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Section 2. I Am (not) You

Section 2: Editor’s Note

Consider the golden rule. Most religions, major and minor, have some version of the idea expressed in the Bible that every person should treat others as s/he would want to be treated herself. Philosopher Emanuel Kant transformed the golden rule into a non religious “categorical imperative”: for an action to be permissible it must be possible to apply the action to all people without any contradiction.

Confucious said, “Never impose on others what you would not choose for yourself.”

What these formulations have in common is their attempt to resolve the primal paradox by showing that the separate self maintains a fundamental identity with all that is not that self. The Buddhist scriptures advise, “One who, while himself seeking happiness, oppresses with violence other beings who also desire happiness, will not attain happiness hereafter.”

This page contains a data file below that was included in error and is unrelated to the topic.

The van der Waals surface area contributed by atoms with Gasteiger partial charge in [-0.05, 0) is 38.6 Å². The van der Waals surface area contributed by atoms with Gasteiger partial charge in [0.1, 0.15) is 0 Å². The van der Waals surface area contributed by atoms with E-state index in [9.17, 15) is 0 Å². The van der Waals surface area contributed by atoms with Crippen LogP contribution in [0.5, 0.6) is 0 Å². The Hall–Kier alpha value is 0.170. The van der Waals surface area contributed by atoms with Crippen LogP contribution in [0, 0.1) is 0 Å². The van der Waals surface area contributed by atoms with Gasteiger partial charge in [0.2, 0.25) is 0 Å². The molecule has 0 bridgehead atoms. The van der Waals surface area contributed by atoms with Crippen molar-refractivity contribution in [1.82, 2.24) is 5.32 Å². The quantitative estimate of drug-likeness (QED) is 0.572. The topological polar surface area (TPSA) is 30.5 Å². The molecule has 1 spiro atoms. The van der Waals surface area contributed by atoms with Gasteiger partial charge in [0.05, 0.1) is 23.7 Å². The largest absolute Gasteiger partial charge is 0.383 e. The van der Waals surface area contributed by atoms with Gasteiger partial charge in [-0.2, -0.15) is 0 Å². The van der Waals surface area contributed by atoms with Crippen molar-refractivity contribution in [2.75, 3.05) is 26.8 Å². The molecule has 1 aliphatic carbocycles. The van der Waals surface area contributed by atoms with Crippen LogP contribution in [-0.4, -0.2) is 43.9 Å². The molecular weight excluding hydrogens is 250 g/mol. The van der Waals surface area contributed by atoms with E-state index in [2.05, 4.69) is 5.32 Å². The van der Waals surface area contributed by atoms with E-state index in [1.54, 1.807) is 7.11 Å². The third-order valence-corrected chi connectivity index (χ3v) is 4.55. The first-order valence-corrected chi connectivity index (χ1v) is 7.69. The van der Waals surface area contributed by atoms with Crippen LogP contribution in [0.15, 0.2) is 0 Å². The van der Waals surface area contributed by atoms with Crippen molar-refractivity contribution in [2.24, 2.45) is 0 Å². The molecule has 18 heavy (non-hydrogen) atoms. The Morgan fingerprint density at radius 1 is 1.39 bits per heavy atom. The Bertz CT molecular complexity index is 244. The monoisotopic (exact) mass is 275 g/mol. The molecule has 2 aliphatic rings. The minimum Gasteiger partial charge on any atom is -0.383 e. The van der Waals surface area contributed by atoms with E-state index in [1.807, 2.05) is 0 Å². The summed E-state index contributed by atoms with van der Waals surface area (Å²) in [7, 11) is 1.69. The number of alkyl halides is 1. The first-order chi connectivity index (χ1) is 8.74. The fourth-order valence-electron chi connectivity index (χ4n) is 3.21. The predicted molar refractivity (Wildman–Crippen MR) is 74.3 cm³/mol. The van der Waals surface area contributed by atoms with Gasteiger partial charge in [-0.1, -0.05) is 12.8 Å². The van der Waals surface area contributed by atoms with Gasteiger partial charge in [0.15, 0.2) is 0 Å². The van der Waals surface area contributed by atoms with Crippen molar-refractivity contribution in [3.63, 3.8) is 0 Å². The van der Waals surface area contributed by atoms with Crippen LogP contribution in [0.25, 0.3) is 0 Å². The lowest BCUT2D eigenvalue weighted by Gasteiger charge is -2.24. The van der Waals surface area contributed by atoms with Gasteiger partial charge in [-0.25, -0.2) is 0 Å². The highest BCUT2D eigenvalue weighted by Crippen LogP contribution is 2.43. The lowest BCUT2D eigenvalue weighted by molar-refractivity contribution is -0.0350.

Obviously many of the problems of the world, interpersonal, social, religious —conflict within families and between nations, to mention a few — emerge from our simple but notable failure to apply the golden rule as a guideline for our actions and thoughts. Our repeated failure to embrace the primal paradox is evident in domestic abuse, office politics, and international behavior. We have an inherent need to be embraced in love and compassion and a correspondingly awful proclivity to affirm our individual and collectively closed identities by going nose-to-nose with forms of anger and hate. Hillel was asked to sum up the Torah in a few words. He said, “That which is hateful to you, do not do to your fellow. That is the whole Torah; the rest is the explanation; go and learn.”

Can we recognize ourselves in the other and the other in ourselves? In nature? In all things? Whom do I identify as the extended me? Should I apply the golden rule to all sentient beings? To rocks as well? Where do I draw a line of demarcation separating the me from the not me? Do I need such a line? If so, do I need to apply it in all circumstances?



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